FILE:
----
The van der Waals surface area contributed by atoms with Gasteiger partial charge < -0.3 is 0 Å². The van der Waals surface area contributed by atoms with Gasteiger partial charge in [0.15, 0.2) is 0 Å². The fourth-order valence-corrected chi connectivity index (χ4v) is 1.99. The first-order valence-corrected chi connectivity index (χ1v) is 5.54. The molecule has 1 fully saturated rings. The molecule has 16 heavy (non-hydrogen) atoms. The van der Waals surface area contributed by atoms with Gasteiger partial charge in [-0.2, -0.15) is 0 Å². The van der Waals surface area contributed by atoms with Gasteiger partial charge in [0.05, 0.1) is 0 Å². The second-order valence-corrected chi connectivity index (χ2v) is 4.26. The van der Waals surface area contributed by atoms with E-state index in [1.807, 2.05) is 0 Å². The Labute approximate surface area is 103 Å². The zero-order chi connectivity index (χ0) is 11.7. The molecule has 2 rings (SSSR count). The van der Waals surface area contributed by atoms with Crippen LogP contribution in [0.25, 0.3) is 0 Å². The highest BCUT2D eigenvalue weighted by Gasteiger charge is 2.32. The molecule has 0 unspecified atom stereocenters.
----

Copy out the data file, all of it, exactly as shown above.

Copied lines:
The van der Waals surface area contributed by atoms with Gasteiger partial charge < -0.3 is 0 Å². The van der Waals surface area contributed by atoms with Gasteiger partial charge in [0.15, 0.2) is 0 Å². The fourth-order valence-corrected chi connectivity index (χ4v) is 1.99. The first-order valence-corrected chi connectivity index (χ1v) is 5.54. The molecule has 1 fully saturated rings. The molecule has 16 heavy (non-hydrogen) atoms. The van der Waals surface area contributed by atoms with Gasteiger partial charge in [-0.2, -0.15) is 0 Å². The van der Waals surface area contributed by atoms with Gasteiger partial charge in [0.05, 0.1) is 0 Å². The second-order valence-corrected chi connectivity index (χ2v) is 4.26. The van der Waals surface area contributed by atoms with E-state index in [1.807, 2.05) is 0 Å². The Labute approximate surface area is 103 Å². The zero-order chi connectivity index (χ0) is 11.7. The molecule has 2 rings (SSSR count). The van der Waals surface area contributed by atoms with Crippen LogP contribution in [0.25, 0.3) is 0 Å². The highest BCUT2D eigenvalue weighted by Gasteiger charge is 2.32. The molecule has 0 unspecified atom stereocenters.